Trustees Delegates and Agents

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Trustees Delegates and Agents

An agent and a delegate are not the same thing.
The authority being delegated (eg, in an instrument of delegation) must accurately reflect the relevant power or duty in the fund’s governing rules.
Ensure that the delegate is properly exercising the delegated power or duty through proper training and supervisory measures such as regular reporting and compliance checks.
Ratification is not required unless the agent or delegate has acted improperly, eg, has acted outside the authority given to them by the trustee.

Under general law it is recognized that it is often impracticable for trustees to perform every act in the conduct of the trust themselves. It is more important that the trust be operated properly than that the trustee perform every action related to the trust.

However, under the general law, there is a distinction between:

Mere ‘ministerial’ acts for which the trustee may engage an agent, and
Acts relating to the execution of the trust or exercise of the trustee’s powers and discretion which cannot be given to another without some express power under a trust deed or statute.

Whether a person is (as a matter of law) an agent or a delegate depends on whether the person has the ability to make decisions which relate to the execution of the trust or the exercise of the trustee’s powers and discretion. An agent, in general, carries out only administrative functions. In contrast, a delegate is able to exercise the trustee’s powers and discretion which have been properly delegated. It is usually said that an agent is ‘appointed’ and a power is ‘delegated’.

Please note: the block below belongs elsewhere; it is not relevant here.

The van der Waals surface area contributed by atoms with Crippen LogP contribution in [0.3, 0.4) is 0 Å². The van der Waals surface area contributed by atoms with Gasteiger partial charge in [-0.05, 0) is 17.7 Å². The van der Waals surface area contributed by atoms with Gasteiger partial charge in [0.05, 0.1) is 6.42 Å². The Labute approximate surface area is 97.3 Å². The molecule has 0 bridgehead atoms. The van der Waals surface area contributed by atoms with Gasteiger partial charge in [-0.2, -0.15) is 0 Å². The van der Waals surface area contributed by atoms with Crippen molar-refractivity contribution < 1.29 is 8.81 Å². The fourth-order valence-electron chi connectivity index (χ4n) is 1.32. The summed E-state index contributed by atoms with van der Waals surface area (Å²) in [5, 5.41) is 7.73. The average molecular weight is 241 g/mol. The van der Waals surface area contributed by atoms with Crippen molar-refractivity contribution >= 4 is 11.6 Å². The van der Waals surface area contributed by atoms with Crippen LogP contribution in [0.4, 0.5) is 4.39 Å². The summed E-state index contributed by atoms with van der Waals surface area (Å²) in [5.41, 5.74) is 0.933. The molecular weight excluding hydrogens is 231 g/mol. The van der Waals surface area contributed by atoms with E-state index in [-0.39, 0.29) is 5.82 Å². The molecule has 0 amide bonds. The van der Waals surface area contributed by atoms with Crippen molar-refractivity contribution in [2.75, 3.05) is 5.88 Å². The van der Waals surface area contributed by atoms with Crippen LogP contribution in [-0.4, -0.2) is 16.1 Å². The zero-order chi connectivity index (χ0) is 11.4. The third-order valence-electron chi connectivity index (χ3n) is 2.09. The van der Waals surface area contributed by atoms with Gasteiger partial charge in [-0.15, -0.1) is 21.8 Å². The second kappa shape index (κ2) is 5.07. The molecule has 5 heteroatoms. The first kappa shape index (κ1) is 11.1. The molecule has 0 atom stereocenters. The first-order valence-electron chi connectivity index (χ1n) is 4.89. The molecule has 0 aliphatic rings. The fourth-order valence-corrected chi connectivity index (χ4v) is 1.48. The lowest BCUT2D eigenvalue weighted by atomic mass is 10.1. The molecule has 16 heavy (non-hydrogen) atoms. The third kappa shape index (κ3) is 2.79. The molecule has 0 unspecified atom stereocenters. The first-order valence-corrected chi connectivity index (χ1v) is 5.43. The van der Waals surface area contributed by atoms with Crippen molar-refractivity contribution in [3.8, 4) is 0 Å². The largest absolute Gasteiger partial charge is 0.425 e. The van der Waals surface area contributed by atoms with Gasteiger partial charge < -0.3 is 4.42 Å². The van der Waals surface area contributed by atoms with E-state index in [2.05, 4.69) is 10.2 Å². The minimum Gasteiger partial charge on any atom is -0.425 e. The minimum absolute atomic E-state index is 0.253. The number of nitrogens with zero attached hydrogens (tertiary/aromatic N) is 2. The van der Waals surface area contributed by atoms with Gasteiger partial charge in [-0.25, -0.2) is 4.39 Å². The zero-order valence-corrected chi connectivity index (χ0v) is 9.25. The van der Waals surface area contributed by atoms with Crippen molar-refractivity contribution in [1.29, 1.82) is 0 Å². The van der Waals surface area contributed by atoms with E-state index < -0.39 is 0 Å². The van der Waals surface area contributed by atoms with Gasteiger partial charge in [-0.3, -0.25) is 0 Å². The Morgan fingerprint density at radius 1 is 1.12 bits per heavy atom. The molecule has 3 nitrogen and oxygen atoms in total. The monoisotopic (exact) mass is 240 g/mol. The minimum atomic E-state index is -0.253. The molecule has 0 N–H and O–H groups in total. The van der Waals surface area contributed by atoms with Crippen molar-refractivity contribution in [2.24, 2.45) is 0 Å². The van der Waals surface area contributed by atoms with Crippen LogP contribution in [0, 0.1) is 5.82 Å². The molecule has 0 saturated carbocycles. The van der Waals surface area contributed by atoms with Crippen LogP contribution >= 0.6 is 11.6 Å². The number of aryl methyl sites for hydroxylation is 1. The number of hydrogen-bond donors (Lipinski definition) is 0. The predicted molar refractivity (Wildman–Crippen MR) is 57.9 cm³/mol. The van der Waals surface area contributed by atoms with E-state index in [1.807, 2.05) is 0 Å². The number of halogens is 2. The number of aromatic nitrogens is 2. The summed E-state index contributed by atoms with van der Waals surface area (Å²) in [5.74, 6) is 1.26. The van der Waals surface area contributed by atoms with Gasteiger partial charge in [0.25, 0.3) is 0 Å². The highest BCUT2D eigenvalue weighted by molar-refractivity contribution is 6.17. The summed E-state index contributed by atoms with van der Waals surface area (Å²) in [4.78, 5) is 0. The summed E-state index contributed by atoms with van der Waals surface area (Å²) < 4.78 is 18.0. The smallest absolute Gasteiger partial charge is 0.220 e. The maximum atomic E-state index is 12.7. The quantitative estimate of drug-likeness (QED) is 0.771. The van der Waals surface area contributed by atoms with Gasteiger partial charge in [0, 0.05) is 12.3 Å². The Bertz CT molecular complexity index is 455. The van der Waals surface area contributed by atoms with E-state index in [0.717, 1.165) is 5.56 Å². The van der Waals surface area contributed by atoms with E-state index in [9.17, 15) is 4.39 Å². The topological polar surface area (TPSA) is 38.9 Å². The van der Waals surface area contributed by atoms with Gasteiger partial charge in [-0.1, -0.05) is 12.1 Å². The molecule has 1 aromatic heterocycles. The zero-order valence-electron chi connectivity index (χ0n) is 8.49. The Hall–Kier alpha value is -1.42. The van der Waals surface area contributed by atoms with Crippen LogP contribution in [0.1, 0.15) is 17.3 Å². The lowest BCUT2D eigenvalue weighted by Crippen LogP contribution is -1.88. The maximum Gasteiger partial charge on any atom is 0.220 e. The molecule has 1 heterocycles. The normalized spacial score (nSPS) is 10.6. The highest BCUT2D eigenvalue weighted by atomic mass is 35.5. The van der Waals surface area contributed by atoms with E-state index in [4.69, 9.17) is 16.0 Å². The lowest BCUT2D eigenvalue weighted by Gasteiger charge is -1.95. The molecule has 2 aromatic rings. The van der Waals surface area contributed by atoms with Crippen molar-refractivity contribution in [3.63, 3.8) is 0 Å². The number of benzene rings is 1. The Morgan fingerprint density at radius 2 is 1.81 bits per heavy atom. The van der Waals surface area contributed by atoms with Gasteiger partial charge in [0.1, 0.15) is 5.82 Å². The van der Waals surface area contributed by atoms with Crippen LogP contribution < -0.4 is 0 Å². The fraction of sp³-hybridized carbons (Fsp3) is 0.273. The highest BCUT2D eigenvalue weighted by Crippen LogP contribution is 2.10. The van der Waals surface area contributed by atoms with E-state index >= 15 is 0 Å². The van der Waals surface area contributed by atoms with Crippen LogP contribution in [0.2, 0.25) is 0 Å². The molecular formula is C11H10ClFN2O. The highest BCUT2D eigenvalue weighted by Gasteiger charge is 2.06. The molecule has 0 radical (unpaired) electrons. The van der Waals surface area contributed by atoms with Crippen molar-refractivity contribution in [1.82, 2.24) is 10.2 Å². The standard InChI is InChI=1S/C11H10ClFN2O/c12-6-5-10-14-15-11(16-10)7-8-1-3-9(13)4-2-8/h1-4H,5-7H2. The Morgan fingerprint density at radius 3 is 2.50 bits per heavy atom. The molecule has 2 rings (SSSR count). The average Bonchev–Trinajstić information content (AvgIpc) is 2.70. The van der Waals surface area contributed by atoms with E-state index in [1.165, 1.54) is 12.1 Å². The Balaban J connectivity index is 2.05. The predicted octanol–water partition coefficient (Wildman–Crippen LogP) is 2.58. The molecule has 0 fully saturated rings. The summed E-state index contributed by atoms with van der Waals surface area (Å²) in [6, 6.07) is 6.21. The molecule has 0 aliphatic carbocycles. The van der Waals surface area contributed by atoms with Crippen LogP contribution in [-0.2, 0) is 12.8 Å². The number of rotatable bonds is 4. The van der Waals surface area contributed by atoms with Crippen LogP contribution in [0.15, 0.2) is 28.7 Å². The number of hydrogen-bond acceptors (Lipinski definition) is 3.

Trustees and Delegates

Some entities, such as an administrator, may act as an agent in certain capacities and as a delegate in other capacities. Often the terms ‘agent’ and ‘delegate’ are used interchangeably but they are not synonymous and each word has different implications legally. The Trustee laws recognize that a trustee might be compelled to use agents in the performance of its duties. Unless the governing rules of the fund expressly prohibit the use of agents,a trustee is often able to appoint an agent.

Where a trust is created by a trust deed, the powers of a trustee are derived primarily from that trust deed. In that circumstance, the general law and statute have a residual function (ie they ‘fill in’ any gaps in the trust deed); they are not a source of power in themselves.

A trustee does not have the power to appoint a delegate under general law and cannot do so unless the trust deed expressly allows. A trustee who appoints a delegate without the authority of the trust deed will generally have breached its duty to act personally.

Under a valid delegation, the delegate has, within the scope of the delegation, the same powers, authorities, discretion and responsibilities as if he or she were the trustee. Generally, an effective decision of a delegate is taken to be a decision of the trustee. However, ultimate accountability to beneficiaries rests with the trustee (rather than its delegates).

Trust | Sacred Purpose Trusts
Auxiliary | Ex officio |
Trusting in the Kingdom
Friends_of_His_Church |
COM | CORE | Elders
Family trusts | Creature
Trustees Delegates and Agents
Agency vs Trust |
Unincorporated association
Corporation Sole
LLC | Golem
Tithing | Why Congregate | Slothful |
Study | Kingdom Business | FEMA |

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